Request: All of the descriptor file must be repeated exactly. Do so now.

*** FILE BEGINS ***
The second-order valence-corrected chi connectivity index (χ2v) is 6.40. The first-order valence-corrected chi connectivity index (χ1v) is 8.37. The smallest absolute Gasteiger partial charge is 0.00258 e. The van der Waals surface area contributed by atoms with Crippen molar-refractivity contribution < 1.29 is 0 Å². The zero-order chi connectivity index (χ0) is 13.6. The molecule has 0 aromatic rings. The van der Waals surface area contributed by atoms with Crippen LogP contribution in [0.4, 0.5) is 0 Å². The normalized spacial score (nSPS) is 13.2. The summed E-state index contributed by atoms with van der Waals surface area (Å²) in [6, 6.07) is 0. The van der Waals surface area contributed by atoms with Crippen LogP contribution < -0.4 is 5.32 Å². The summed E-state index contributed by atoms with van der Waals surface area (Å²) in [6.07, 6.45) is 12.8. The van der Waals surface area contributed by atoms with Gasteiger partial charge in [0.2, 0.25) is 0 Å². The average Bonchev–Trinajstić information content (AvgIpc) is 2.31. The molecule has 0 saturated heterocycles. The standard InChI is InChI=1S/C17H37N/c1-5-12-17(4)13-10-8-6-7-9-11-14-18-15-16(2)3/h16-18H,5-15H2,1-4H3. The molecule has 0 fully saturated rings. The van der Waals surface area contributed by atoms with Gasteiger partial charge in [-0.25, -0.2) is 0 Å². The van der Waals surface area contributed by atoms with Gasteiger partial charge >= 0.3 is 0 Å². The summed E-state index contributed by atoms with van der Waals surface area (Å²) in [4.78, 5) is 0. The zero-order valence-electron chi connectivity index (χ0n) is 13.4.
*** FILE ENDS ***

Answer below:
The second-order valence-corrected chi connectivity index (χ2v) is 6.40. The first-order valence-corrected chi connectivity index (χ1v) is 8.37. The smallest absolute Gasteiger partial charge is 0.00258 e. The van der Waals surface area contributed by atoms with Crippen molar-refractivity contribution < 1.29 is 0 Å². The zero-order chi connectivity index (χ0) is 13.6. The molecule has 0 aromatic rings. The van der Waals surface area contributed by atoms with Crippen LogP contribution in [0.4, 0.5) is 0 Å². The normalized spacial score (nSPS) is 13.2. The summed E-state index contributed by atoms with van der Waals surface area (Å²) in [6, 6.07) is 0. The van der Waals surface area contributed by atoms with Crippen LogP contribution < -0.4 is 5.32 Å². The summed E-state index contributed by atoms with van der Waals surface area (Å²) in [6.07, 6.45) is 12.8. The van der Waals surface area contributed by atoms with Gasteiger partial charge in [0.2, 0.25) is 0 Å². The average Bonchev–Trinajstić information content (AvgIpc) is 2.31. The molecule has 0 saturated heterocycles. The standard InChI is InChI=1S/C17H37N/c1-5-12-17(4)13-10-8-6-7-9-11-14-18-15-16(2)3/h16-18H,5-15H2,1-4H3. The molecule has 0 fully saturated rings. The van der Waals surface area contributed by atoms with Gasteiger partial charge in [-0.25, -0.2) is 0 Å². The van der Waals surface area contributed by atoms with Gasteiger partial charge >= 0.3 is 0 Å². The summed E-state index contributed by atoms with van der Waals surface area (Å²) in [4.78, 5) is 0. The zero-order valence-electron chi connectivity index (χ0n) is 13.4.